U.S. Congressman Blasts Bush Administration for Handling of Venezuela Coup. Seeks NED Accountability

U.S. Congressman José Serrano accuses Bush Administration of double-talk during and after the 2002 coup, and encouraged House Appropriations Committee to direct the National Endowment for Democracy to provide a comprehensive report on its activities in Venezuela.

U.S. Congressman José Serrano Blasted the Bush Administration for its Handling of the April 2002 Venezuela Coup
For U.S. Congressman José Serrano, the Bush Administration “lied about not knowing about coup threats before April 11th”.

Washington, DC, Dec 8, 2004.- Newly declassified intelligence documents show that the Bush Administration was blatantly deceptive when it denied knowing about coup threats and downplayed the role that dissident military officers played in carrying out the coup against President Hugo Chávez of Venezuela on April 11, 2002, said Congressman José E. Serrano (D-NY) today through a press release.

Serrano, the ranking Democrat on the House Subcommittee that funds the U.S. State Department and the National Endowment for Democracy (NED), has long been raising concerns about the administration’s actions before, during, and after the coup that have been proven well-founded by a series of recently declassified intelligence documents released through citizens’ Freedom of Information Act (FOIA) requests.

“These documents show that we were absolutely right to be concerned about the administration’s double-talk during and after the coup in Venezuela,” said Serrano.  “They lied about not knowing about coup threats before April 11th, and when they claimed that the coup was a popular uprising when they knew that it was actually being planned for weeks by dissident military officers. The administration’s reaction to this coup was at best a public relations disaster that seriously strained Latin Americans’ confidence in our support for democratic institutions in the region.  These documents directly contradict statements made by administration officials during and after the coup and seriously call into question the administration’s judgment and commitment to veracity.”

As reported in The New York Times on December 3, 2004, “in the days after the coup, administration officials vigorously denied having had advance knowledge of plans to oust Mr. Chavez, whom they blamed for the uprising.”  However, documents uncovered through FOIA requests, and available online at www.venezuelafoia.info clearly show that the administration was receiving regular intelligence reports that a coup plot was afoot in the weeks before April 11th.  One particular CIA brief distributed to approximately 200 members of the administration and dated April 6 explicitly states that “disgruntled senior officers and a group of radical junior officers are stepping up efforts to organize a coup against President Chávez.”  Despite receiving repeated reports that the coup was being organized by dissidents in the military, the administration insisted on portraying it as a popular action of the masses when it appeared that the coup was going to be successful. On April 12th, for example, White House Press Secretary Ari Fleischer stated that the overthrow of Chavez “played out for all to see, and it happened in a very quick fashion as a result of the message of the Venezuelan people.”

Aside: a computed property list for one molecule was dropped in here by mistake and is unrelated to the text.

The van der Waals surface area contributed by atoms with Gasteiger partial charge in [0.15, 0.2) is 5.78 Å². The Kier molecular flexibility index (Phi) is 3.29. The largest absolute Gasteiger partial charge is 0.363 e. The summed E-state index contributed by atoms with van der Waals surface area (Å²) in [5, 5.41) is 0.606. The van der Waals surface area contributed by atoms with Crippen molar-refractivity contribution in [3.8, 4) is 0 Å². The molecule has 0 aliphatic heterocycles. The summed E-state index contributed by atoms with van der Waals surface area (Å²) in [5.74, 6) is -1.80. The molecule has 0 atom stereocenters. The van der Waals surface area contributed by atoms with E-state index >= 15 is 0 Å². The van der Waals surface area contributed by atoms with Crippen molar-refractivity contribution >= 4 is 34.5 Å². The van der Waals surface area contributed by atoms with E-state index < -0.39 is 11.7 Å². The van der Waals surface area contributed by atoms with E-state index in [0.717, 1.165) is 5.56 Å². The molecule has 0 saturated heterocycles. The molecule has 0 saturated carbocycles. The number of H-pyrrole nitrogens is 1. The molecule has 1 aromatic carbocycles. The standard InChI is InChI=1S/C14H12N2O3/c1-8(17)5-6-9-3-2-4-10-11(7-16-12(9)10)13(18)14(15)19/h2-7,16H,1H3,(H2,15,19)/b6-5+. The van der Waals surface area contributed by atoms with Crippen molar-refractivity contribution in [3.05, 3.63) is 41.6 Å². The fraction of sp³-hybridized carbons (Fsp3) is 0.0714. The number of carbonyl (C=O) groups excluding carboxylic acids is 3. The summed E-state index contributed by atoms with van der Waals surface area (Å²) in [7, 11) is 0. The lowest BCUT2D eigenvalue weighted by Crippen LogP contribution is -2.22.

“Today in Iraq we are putting the importance of free elections ahead of safety and even perhaps common sense, while we seem to have played a detrimental role in the upholding of democratic institutions in Venezuela,” said Serrano.

“Standing up for democracy means supporting the democratic process and supporting the results of elections no matter whether pro-US candidates win or not.  Whether we like it or not, Hugo Chávez has won three presidential elections in Venezuela, each time by overwhelming margins.  It is not our place to be working to undermine his government.”

In this spirit, Congressman Serrano has been raising questions about the activities of the National Endowment of Democracy in Venezuela for some time, and has added language to the explanatory statement of conferees on the recent omnibus bill that states that “The conference agreement adopts by reference, House report language reaffirming NED’s duty to ensure that all sponsored activities adhere to core NED principles and requiring a report on NED activities in Venezuela.”  The report language referred to states: “The [House Appropriations] Committee reaffirms the role that NED plays in strengthening democratic institutions around the world.  Any perception that funds are used to directly support a particular party or candidate, or to support the removal of elected leaders through unconstitutional means, undermines the credibility and effectiveness of NED programs.

The Committee expects NED to take all necessary measures to ensure that all sponsored activities adhere to the core NED principles. The Committee directs NED to provide the Committee with a comprehensive report on its activities in Venezuela from fiscal year 2001 through the present…” Congressman Serrano was able to insert this language into the Committee report as the ranking Democrat of the Commerce, Justice, and State Appropriations Subcommittee.

“I am committed to holding this administration accountable, and making sure that we uphold the highest standards of respect for democracy and democratic institutions when we engage with other nations,” said Serrano.  “Many questions have been swirling about this administration’s actions in Venezuela, and these recently released documents only raise more. It is time that we get to the bottom of what really happened there, and I will continue to make sure that we do.”

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